Living Room Themes That Will Transform Your Home

Living Room Themes That Will Transform Your Home

Living rooms are often the main focal point of a home and an ever-evolving space. They play host to social gatherings, work-from-home spaces, quiet evenings in front of the television, or the ideal space to curl up with a good book.

Because they are so versatile and are required to fulfil so many expectations, the furniture choices, paint colours, lighting, and textiles need to reflect what we want most out of this room. It can seem like a daunting task to get every aspect correct. But sticking to some easy rules and following some helpful hints will leave you with plenty of options for styling your favourite leather couch or Boucle furniture in Australia.

Always Layer Lighting

In interior design, lighting is arguably the most vital aspect to get right. When done correctly, it can create the perfect mood and make an area look cosy, elegant and welcoming. The living room is the best example of this and layering your lighting is the way to achieve the best results.

The reason to layer is to accommodate the different scenarios for which you plan to use the room. For example, do you primarily use it as a place for the family to gather in the evening, or have you turned it into your home office space? With layered lighting, you have the flexibility to perfectly match the mood for the social occasion or lack of when appropriate.

Add Large Rugs

Depending on the size of your living room, you may have separated the seating slightly to create different zones to sit in and relax. This is normal in most designs, but it does mean you need a decorative feature that ties all these areas back together for a more cohesive look.

This is perfectly achieved through a large area rug. By picking a big enough rug to fit under each piece of furniture, you connect all the individual parts back together through one focal point. Additionally, having a carpet or rug adds a layer of cosiness and warmth to the room.

Don’t Skimp on Small Finishes

In smaller rooms, where you have less space to make an impact, it pays to focus on the finishing details you can include. This can be pops of colour on furniture pieces, patterned cushion covers, chic rug designs or a modern art lighting fixture.

These elements help to retain an element of design and a focal talking point for the room. For example, use colours and patterns that complement each other on the colour wheel, or get creative with contrasting colours that work as a cohesive unit. An array of books that differ in size and shape, various candles and other decorative ornaments adorning the shelves and countertops in the room will finish off the look.

Combine Materials

The texture of items should always be considered as important as colour and patterns when choosing design elements. You want to evoke multiple senses, and the sense of touch is often overlooked.

Mixing textures like soft velvets and silks with sturdy leathers, thick wools and smooth wooden finishes create a treat for the senses. However, it is easy to make the mistake of using too many contrasting materials, which can become overwhelming. Instead, choose three or four that you feel complement each other and work from there.  If you need some further flexibility, like a shelf that provides utility without ruining the overall aesthetic, you could consider sheet material from Cut Plastic Sheeting and similar transparent options.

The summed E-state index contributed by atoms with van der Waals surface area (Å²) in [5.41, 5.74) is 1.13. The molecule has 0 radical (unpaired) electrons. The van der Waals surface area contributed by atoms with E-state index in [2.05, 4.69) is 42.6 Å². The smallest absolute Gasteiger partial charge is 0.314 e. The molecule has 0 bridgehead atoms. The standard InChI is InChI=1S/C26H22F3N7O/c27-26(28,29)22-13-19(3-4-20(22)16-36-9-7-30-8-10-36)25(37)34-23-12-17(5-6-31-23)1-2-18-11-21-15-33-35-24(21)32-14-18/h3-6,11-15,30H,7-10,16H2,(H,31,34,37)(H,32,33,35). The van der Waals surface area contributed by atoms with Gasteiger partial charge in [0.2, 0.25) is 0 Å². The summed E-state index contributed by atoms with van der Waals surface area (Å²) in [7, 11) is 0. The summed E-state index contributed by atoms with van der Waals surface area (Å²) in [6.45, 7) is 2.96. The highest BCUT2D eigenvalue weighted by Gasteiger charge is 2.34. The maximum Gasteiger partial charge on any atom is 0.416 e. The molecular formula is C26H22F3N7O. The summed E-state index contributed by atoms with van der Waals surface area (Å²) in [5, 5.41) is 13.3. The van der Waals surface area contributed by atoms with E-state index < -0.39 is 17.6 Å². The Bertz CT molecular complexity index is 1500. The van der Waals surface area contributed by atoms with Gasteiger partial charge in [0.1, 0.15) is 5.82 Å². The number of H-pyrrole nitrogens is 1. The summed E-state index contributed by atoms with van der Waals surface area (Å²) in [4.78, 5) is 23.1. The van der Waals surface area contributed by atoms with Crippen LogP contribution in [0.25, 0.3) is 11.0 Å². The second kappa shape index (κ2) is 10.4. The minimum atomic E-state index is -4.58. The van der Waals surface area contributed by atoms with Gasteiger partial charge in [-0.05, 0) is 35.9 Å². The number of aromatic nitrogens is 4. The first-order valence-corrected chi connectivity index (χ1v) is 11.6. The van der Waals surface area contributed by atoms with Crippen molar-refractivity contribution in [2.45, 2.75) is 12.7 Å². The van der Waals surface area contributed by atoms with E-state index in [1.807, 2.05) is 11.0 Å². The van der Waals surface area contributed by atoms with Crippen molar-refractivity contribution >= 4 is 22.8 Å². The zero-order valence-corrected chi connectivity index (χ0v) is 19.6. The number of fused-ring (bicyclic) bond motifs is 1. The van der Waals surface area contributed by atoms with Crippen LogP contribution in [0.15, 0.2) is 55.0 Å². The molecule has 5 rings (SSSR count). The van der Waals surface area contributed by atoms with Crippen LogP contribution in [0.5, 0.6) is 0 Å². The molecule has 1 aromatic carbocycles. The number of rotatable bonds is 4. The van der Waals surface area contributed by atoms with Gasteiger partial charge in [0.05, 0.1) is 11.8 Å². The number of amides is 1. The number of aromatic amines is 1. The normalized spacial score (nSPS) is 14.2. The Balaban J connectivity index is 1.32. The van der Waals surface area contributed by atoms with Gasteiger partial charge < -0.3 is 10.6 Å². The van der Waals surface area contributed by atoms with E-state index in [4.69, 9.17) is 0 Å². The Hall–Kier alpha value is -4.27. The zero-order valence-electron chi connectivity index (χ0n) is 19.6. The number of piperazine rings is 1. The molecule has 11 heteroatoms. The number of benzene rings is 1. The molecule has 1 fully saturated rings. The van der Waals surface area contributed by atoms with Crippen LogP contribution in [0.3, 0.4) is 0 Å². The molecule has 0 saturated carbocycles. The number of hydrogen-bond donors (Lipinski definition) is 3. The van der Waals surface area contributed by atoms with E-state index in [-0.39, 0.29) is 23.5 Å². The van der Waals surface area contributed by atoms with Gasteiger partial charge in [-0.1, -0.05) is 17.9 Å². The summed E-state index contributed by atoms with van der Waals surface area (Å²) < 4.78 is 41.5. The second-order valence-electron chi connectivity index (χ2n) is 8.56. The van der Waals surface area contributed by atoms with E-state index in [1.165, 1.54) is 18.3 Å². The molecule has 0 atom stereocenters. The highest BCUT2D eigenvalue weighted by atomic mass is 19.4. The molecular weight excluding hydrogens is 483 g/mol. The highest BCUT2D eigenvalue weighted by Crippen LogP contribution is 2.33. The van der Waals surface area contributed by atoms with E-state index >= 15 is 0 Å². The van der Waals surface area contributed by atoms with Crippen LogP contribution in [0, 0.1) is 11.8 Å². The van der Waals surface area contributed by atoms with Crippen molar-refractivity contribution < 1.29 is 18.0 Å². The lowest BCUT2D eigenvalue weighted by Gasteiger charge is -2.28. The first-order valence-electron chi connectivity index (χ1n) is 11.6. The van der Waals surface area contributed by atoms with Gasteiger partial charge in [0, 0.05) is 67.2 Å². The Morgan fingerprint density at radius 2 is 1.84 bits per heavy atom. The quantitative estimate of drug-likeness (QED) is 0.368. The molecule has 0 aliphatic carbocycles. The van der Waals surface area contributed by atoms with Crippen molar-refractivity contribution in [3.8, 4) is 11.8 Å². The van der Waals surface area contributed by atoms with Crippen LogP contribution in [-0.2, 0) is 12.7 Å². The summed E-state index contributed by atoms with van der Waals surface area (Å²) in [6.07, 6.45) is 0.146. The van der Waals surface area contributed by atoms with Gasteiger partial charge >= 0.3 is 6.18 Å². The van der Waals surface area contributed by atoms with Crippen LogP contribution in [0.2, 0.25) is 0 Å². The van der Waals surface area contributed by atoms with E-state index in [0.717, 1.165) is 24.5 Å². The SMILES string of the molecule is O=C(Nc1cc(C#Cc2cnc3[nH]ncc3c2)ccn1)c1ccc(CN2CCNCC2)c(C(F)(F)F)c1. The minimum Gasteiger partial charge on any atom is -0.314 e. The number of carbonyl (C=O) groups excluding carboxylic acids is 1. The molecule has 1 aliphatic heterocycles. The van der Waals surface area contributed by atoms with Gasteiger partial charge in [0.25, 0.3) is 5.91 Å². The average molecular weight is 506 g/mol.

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Experiment With Paint

As interior designing evolves, the trend of moving away from the classic white walls and instead using paint in bold and expressive ways is becoming increasingly popular. Dark jewel tones and colours that remind us of nature lead the way to create dynamic spaces with clear statements.

It primarily comes down to using paint to alter our perceptions of rooms. For example, painting ceilings and using monochromatic paint schemes can skew our brains perception of the room and make it seem bigger than it really is. Your outgoing paint choice doesn’t always need to be the centre of attention. Instead, it can highlight desired finishes on window sills, door frames, or skirting boards.

Consider Furniture Placement

In a living room, it is tempting to take your big pieces of furniture and push them close to the wall, to create a feeling of space and openness. But don’t jump to this conclusion so quickly. As with lighting, you must consider how you want to use the area. Creating a feeling of openness might hinder other important aspects you want to achieve.

Furniture that is too far apart takes way from the intimate feelings of conversation between friends and family. It can also make the room feel disjointed and disconnected, with big gaps breaking up the consistency of the pieces. Instead, use your larger items to create spaces for the various activities you want to perform within the room.

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Incorporate Nature

Bringing the outdoors in has been scientifically proven to boost one’s health and mental well-being. And whether your fingers are completely green or a simple house plant is all you feel comfortable managing, bringing nature indoors is a fun and chic way of elevating a room.

The size and type of your plant is primarily up to your preference and the room in question. But it is a good idea to research before purchasing to ensure the plant you choose can survive indoors and how best to care for it. Also, if you have animals, you must check that nothing is poisonous for your furry friend.


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